There is a comprehensive revision to the federal Fair Debt Collection Practices Act (“FDCPA”), which went into effect on November 30, 2021. The updated rules provide consumers with more control over the debt collection process and places new restrictions on how debt collectors (as defined by the FDCPA) (“Debt Collectors”) can pursue collection efforts.
One of the major changes to the rules relates to the use of electronic communications as a means of collecting a debt. The new rule allows Debt Collectors to use e-mail, text messages, and even social media to contact consumers regarding their debts. There are some limitations to the use of electronic communications, which include the prohibition on posting any messages on a social media platform that is subject to public viewing, requiring Debt Collectors to identify themselves in the first attempt at contacting a consumer through a private message on social media, and prohibiting communication through work e-mails without prior consent. 12 C.F.R. § 1006. Consumers can still request a Debt Collector to stop all collection communications but now they can also stop communications through a particular medium (subject to certain exceptions outlined in the rule).
Another important change is the requirement of a Debt Collector to retain records related to its collection efforts. Specifically, § 1006.100 provides that Debt Collectors must retain “records that are evidence of compliance or noncompliance with the FDCPA and this part starting on the date that the debt collector begins collection activity on a debt until three years after the debt collector’s last collection activity on the debt.” Debt Collectors are expressly prohibited from bringing legal action (or threatening legal action) to collect a time barred debt, i.e. a debt which the applicable statute of limitations has expired. § 1006.26.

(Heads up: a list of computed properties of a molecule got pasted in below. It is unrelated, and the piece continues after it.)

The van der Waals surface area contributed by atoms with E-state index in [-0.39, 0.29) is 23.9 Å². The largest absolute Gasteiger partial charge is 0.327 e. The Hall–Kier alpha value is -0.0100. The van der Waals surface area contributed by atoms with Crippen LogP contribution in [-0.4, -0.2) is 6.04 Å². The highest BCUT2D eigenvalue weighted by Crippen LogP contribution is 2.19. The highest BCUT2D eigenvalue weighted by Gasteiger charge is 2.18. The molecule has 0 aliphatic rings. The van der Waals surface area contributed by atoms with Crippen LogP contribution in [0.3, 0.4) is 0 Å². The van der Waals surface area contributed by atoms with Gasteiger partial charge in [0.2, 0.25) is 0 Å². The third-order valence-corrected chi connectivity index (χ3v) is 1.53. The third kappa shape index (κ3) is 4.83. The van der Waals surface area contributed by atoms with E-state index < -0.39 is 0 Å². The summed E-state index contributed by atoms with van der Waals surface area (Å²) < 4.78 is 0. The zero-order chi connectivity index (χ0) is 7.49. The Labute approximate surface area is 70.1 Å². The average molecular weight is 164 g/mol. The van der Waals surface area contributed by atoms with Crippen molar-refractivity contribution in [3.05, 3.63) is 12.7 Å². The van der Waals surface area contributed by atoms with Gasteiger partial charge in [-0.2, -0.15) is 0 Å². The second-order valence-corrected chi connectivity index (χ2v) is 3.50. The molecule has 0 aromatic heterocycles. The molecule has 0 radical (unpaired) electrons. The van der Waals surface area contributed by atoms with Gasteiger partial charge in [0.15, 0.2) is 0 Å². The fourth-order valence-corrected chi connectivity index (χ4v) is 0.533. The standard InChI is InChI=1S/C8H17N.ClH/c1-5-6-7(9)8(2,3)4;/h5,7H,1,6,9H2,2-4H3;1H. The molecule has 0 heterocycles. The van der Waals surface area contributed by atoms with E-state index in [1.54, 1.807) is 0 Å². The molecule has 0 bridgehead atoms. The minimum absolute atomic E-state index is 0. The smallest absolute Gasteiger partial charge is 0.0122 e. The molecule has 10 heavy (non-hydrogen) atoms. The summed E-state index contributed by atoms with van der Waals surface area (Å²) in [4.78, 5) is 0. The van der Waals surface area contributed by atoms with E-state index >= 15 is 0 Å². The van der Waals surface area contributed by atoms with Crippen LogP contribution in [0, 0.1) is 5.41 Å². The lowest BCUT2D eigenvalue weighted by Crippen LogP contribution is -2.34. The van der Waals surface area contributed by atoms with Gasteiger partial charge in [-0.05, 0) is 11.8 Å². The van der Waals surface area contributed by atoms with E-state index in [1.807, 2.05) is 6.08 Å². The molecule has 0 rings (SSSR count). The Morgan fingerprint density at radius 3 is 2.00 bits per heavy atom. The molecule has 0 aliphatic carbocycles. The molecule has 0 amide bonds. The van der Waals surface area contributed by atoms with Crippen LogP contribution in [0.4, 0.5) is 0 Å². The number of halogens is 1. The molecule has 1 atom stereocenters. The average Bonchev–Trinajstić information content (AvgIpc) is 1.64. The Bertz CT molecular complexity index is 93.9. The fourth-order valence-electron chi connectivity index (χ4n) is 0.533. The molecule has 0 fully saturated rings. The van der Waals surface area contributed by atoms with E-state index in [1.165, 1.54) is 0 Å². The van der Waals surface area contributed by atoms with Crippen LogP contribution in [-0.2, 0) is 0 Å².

The changes apply to and will likely affect typical businesses that utilize debt collectors to enforce judgments or collect past due amounts owed by consumers in addition to large, third party debt servicers and collection agencies. Businesses should review the new rule and determine what impact (if any) the changes have on their business and collection practices. Debt Collectors should ensure they have implemented new policies and practices to comply with the new rule. First party creditors should ensure that any vendors they utilize to assist in collecting debt are complying with these new requirements as well.
Correy Karbiener is a bankruptcy and commercial litigation lawyer in Moran Kidd’s litigation department. She can be contacted at 407-841-4141, email@example.com.
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